Taking Better Jewelry Photos - Part 1
My wife and I spent a big chunk of last year struggling with an overhaul of our Etsy shop's photography. Though we were satisfied with what we had, we felt that we could kick it up a notch. Unfortunately, neither of us is a photographer. Also unfortunately, jewelry photography is tricky! The tiny scale, the glare, the dust... the frustration. So we spent many months reading articles, asking opinions, experimenting with materials and techniques and, finally, settling on a whole new system that we are reasonably happy with. So I thought I'd share what we learned. Hopefully these tips will save someone from having to go through their own year of photography frustration.
THE SETUP: I use an inexpensive light tent and a white background. After using colorful papers, wood, and various types of stone and slate, I just use simple printer paper these days. Above the light tent I have a small LED light which gives off a white light that leans towards the bluer end of the spectrum, for a bright, clear light. To the left, I’ve got an incandescent white bulb (which gives off a somewhat yellower light) with a cloth filter over it (softening your light source is so important for cutting down glare on shiny metals and stones). This combination of light sources works well, keeping the piece from looking washed out and giving it a warmth that you might see in real life. You can certainly experiment with more indirect light, bouncing it off of reflectors, but I've found that to be too cumbersome for the tiny area I have allotted for photography.
You can find lots of options for tents and lights online (like this one, with a few fun extras), but I suggest asking around first. Most jewelers' photography setups go through several iterations before they finally settle on one that works for them, so you may get lucky and find that someone you know has just what you're looking for in the back of their closet.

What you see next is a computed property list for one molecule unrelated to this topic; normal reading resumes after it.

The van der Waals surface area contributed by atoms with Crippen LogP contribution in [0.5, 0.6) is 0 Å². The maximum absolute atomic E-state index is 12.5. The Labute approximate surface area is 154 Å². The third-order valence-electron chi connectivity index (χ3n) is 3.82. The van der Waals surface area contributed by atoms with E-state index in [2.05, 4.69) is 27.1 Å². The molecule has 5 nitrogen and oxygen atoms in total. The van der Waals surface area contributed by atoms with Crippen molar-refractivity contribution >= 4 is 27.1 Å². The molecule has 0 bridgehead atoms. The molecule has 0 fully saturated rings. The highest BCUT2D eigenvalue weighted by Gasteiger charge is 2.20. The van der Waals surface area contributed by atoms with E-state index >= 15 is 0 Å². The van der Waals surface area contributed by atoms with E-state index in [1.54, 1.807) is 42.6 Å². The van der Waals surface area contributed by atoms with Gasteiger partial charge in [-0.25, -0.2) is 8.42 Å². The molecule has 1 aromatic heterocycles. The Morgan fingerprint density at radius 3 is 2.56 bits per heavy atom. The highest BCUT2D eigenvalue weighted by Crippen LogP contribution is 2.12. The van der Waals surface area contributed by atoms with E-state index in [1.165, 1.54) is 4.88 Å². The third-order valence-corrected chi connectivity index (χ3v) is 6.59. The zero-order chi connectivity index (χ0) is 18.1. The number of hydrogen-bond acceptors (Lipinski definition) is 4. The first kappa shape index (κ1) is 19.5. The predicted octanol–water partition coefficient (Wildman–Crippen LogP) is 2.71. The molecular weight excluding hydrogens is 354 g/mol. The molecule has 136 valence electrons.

CAMERA SETTINGS: Your camera doesn't have to be fancy (I use a secondhand Fuji S5100 with a broken battery door), but if your camera has no other bells and whistles it must have a good super-macro feature. I couldn't do without it. Beyond a good macro, even the simplest cameras today have lots of settings to fiddle with. Don’t be afraid to experiment with them to find the combination that gives you the best effect. Use the white balance if your camera has one. If your camera has an exposure compensation button (the little +/- button), use it to cut down glare on shiny pieces and compensate for a very dark or very light background. I have mine turned way up. It makes a big difference.
EDITING: Don’t feel you need to invest in a pricey Photoshop setup for your photo editing. There are lots of simple apps and free, open source editing software that will do everything you need. Even if you are just using the camera on your phone or tablet, plenty of apps will freshen up your photos for more professional results.
I use a photo editing app on my iPad called Photo Editor- (it's free!) It handles all the essentials: cropping, brightness, contrast, sharpness, etc. It can add filters and text, and its Blemish feature makes the dust and fibers you inevitably missed during your photo shoot disappear by simply touching the screen.
Next time I'll get into a few of the specifics we've learned about things like photographing stones, dealing with dust, and describing scale. Stay tuned!